IMPACT on Relapsed/Refractory Acute Myeloid Leukemia: the urgency of a new therapeutic paradigm

More than 22.000 patients are suffering from R/R AML in Europe every year.

To date, diagnostic and treatment algorithms for R/R AML are not established yet.

The survival rates at one year following chemotherapy reinduction are notably dissatisfactory, being less than 20%.

Access to allogeneic transplant is not widespread and easy across Europe.

Objectives of the project

  • 1

    Objectives of the project

    Establish an inclusive framework for R/R AML patients.

  • 2

    Develop Standard Operating Procedures

    Develop Standard Operating Procedures (SOPs) for local biobanking, including samples for measurable residual disease (MRD) quantification to enhance biological knowledge in R/R AML.

  • 3

    Randomized Pragmatic Clinical Trial

    Design and perform a Randomized Pragmatic Clinical Trial (RPCT) comparing low-intensity and standard chemotherapy rescue.

  • 4

    Retrieve high-quality data

    Retrieve high-quality data to address treatment interventions for refractory cancers.

  • 5

    International trials for childhood

    Facilitate the creation of international trials for childhood AML through pragmatic approaches.

  • 6

    Affordably ensure data quality

    Affordably ensure data quality with an innovative system of risk-oriented, minimal impact data monitoring.

  • 7

    Collect and analyze data

    Collect and analyze data on the effectiveness of low-intensity and high-intensity rescue as measured by the increase in survival.

  • 8

    Develop enlightening cohort studies

    Develop enlightening cohort studies, exploratory trials, and additional randomized trials, alongside conducting industry-initiated prospective clinical trials in underserved populations.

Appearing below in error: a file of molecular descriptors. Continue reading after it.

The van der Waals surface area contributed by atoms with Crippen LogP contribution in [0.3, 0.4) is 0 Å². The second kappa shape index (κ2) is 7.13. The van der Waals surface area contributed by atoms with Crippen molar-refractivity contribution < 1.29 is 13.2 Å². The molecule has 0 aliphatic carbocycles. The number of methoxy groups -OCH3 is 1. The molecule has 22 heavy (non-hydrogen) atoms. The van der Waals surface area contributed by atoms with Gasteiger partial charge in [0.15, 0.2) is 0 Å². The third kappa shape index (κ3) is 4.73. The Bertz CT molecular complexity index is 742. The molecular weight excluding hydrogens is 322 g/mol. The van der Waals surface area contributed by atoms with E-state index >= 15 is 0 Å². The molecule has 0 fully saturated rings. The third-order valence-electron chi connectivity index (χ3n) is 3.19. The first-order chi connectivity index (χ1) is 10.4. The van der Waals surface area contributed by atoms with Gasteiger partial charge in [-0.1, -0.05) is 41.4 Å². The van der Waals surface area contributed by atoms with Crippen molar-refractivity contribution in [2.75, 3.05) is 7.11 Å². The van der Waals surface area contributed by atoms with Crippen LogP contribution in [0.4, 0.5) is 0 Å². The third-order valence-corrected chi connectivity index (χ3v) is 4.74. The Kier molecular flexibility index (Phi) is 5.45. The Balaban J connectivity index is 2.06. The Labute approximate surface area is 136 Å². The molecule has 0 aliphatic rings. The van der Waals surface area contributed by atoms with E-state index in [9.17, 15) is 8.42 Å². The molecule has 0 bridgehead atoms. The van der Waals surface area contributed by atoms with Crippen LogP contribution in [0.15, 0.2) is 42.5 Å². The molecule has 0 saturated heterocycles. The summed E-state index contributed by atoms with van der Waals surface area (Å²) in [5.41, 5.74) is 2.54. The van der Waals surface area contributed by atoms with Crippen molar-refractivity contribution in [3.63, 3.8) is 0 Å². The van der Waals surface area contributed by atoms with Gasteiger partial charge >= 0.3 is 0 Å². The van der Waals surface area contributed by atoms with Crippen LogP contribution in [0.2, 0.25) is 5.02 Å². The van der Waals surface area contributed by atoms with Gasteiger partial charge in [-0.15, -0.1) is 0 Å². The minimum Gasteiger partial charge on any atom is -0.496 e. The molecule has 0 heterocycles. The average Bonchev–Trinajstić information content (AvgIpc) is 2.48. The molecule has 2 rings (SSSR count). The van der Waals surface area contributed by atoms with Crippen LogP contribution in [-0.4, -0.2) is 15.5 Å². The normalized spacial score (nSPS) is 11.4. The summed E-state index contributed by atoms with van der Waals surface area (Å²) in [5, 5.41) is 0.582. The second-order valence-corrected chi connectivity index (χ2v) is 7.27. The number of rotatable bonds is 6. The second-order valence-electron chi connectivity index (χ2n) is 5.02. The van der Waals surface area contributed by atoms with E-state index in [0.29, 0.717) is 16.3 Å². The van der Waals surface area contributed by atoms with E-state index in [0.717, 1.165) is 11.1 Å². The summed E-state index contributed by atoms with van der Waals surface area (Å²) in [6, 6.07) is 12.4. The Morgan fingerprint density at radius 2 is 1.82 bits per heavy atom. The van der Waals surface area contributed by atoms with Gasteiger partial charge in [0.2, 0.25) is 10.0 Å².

• 9

    Project results

    Disseminate and exploit project results at different levels.

What is Relapsed/ Refractory Leukemia

Refractory AML
While the majority of patients attain a remission, marked by the absence of signs and symptoms, following the initial treatment for acute myeloid leukemia, certain individuals retain leukemic cells in their bone marrow despite intensive therapy. Those who do not reach complete remission after two rounds of induction chemotherapy are typically classified as having “refractory AML.”

Relapsed AML
After achieving remission, certain patients experience a resurgence of leukemia cells in the marrow and a decline in normal blood cells, termed a “relapse” of the disease. It is standard practice to conduct repeat genetic testing of the leukemia cells at the time of relapse because the mutations may differ from the initial diagnosis, influencing treatment decisions.


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